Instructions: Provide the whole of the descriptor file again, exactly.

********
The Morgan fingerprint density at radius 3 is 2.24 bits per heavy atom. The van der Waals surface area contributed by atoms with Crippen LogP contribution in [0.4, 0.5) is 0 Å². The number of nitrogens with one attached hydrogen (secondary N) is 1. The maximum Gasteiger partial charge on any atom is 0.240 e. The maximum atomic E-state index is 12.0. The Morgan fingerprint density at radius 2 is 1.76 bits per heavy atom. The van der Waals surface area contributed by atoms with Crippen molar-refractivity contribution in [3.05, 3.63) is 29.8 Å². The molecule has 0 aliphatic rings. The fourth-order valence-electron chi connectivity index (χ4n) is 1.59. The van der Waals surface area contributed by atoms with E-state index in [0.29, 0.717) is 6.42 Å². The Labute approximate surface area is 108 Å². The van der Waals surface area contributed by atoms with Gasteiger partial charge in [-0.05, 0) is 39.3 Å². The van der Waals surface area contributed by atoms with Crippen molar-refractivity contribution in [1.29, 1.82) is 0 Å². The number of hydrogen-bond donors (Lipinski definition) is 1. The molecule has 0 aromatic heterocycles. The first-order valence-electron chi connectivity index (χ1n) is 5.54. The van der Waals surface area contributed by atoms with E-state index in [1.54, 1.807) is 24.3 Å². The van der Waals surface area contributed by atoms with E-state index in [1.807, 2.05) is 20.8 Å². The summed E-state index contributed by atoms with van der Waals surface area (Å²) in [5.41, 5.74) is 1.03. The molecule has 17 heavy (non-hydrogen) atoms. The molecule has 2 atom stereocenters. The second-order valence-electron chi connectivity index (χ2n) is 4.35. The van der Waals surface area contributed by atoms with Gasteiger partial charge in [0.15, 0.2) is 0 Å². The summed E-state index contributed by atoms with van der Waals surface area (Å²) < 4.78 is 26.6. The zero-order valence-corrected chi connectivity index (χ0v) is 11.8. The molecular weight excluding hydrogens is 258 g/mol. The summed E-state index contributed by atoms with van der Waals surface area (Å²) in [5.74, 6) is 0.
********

The Morgan fingerprint density at radius 3 is 2.24 bits per heavy atom. The van der Waals surface area contributed by atoms with Crippen LogP contribution in [0.4, 0.5) is 0 Å². The number of nitrogens with one attached hydrogen (secondary N) is 1. The maximum Gasteiger partial charge on any atom is 0.240 e. The maximum atomic E-state index is 12.0. The Morgan fingerprint density at radius 2 is 1.76 bits per heavy atom. The van der Waals surface area contributed by atoms with Crippen molar-refractivity contribution in [3.05, 3.63) is 29.8 Å². The molecule has 0 aliphatic rings. The fourth-order valence-electron chi connectivity index (χ4n) is 1.59. The van der Waals surface area contributed by atoms with E-state index in [0.29, 0.717) is 6.42 Å². The Labute approximate surface area is 108 Å². The van der Waals surface area contributed by atoms with Gasteiger partial charge in [-0.05, 0) is 39.3 Å². The van der Waals surface area contributed by atoms with Crippen molar-refractivity contribution in [1.29, 1.82) is 0 Å². The number of hydrogen-bond donors (Lipinski definition) is 1. The molecule has 0 aromatic heterocycles. The first-order valence-electron chi connectivity index (χ1n) is 5.54. The van der Waals surface area contributed by atoms with E-state index in [1.54, 1.807) is 24.3 Å². The van der Waals surface area contributed by atoms with E-state index in [1.807, 2.05) is 20.8 Å². The summed E-state index contributed by atoms with van der Waals surface area (Å²) in [5.41, 5.74) is 1.03. The molecule has 17 heavy (non-hydrogen) atoms. The molecule has 2 atom stereocenters. The second-order valence-electron chi connectivity index (χ2n) is 4.35. The van der Waals surface area contributed by atoms with Gasteiger partial charge in [0.15, 0.2) is 0 Å². The summed E-state index contributed by atoms with van der Waals surface area (Å²) < 4.78 is 26.6. The zero-order valence-corrected chi connectivity index (χ0v) is 11.8. The molecular weight excluding hydrogens is 258 g/mol. The summed E-state index contributed by atoms with van der Waals surface area (Å²) in [5.74, 6) is 0.